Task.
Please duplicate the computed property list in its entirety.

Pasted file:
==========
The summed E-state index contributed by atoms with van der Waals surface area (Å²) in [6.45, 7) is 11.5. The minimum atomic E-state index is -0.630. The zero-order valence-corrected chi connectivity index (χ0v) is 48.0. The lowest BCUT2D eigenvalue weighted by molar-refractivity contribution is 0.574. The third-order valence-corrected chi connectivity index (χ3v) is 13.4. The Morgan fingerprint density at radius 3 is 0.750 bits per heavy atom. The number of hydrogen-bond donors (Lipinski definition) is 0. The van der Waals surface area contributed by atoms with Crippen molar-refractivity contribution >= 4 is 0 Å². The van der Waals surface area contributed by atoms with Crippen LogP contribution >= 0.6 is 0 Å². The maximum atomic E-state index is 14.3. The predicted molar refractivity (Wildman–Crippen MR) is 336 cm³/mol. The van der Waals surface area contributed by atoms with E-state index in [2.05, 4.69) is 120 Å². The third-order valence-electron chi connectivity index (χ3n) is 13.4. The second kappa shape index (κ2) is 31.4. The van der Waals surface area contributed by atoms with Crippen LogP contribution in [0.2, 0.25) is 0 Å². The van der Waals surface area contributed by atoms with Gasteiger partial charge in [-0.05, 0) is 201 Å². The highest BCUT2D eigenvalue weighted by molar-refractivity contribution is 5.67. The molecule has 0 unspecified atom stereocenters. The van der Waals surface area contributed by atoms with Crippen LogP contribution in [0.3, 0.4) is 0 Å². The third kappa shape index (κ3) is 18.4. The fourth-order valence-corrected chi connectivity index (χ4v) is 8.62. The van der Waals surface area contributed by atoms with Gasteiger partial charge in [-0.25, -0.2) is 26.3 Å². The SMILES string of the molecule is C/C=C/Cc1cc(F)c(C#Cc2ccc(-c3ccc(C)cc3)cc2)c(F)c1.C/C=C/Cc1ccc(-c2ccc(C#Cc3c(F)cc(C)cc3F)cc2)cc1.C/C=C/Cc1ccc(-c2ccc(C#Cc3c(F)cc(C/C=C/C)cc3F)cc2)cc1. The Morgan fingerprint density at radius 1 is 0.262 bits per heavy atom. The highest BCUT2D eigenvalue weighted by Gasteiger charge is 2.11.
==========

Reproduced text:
The summed E-state index contributed by atoms with van der Waals surface area (Å²) in [6.45, 7) is 11.5. The minimum atomic E-state index is -0.630. The zero-order valence-corrected chi connectivity index (χ0v) is 48.0. The lowest BCUT2D eigenvalue weighted by molar-refractivity contribution is 0.574. The third-order valence-corrected chi connectivity index (χ3v) is 13.4. The Morgan fingerprint density at radius 3 is 0.750 bits per heavy atom. The number of hydrogen-bond donors (Lipinski definition) is 0. The van der Waals surface area contributed by atoms with Crippen molar-refractivity contribution >= 4 is 0 Å². The van der Waals surface area contributed by atoms with Crippen LogP contribution >= 0.6 is 0 Å². The maximum atomic E-state index is 14.3. The predicted molar refractivity (Wildman–Crippen MR) is 336 cm³/mol. The van der Waals surface area contributed by atoms with E-state index in [2.05, 4.69) is 120 Å². The third-order valence-electron chi connectivity index (χ3n) is 13.4. The second kappa shape index (κ2) is 31.4. The van der Waals surface area contributed by atoms with Crippen LogP contribution in [0.2, 0.25) is 0 Å². The van der Waals surface area contributed by atoms with Gasteiger partial charge in [-0.05, 0) is 201 Å². The highest BCUT2D eigenvalue weighted by molar-refractivity contribution is 5.67. The molecule has 0 unspecified atom stereocenters. The van der Waals surface area contributed by atoms with Crippen LogP contribution in [0.3, 0.4) is 0 Å². The third kappa shape index (κ3) is 18.4. The fourth-order valence-corrected chi connectivity index (χ4v) is 8.62. The van der Waals surface area contributed by atoms with Gasteiger partial charge in [-0.25, -0.2) is 26.3 Å². The SMILES string of the molecule is C/C=C/Cc1cc(F)c(C#Cc2ccc(-c3ccc(C)cc3)cc2)c(F)c1.C/C=C/Cc1ccc(-c2ccc(C#Cc3c(F)cc(C)cc3F)cc2)cc1.C/C=C/Cc1ccc(-c2ccc(C#Cc3c(F)cc(C/C=C/C)cc3F)cc2)cc1. The Morgan fingerprint density at radius 1 is 0.262 bits per heavy atom. The highest BCUT2D eigenvalue weighted by Gasteiger charge is 2.11.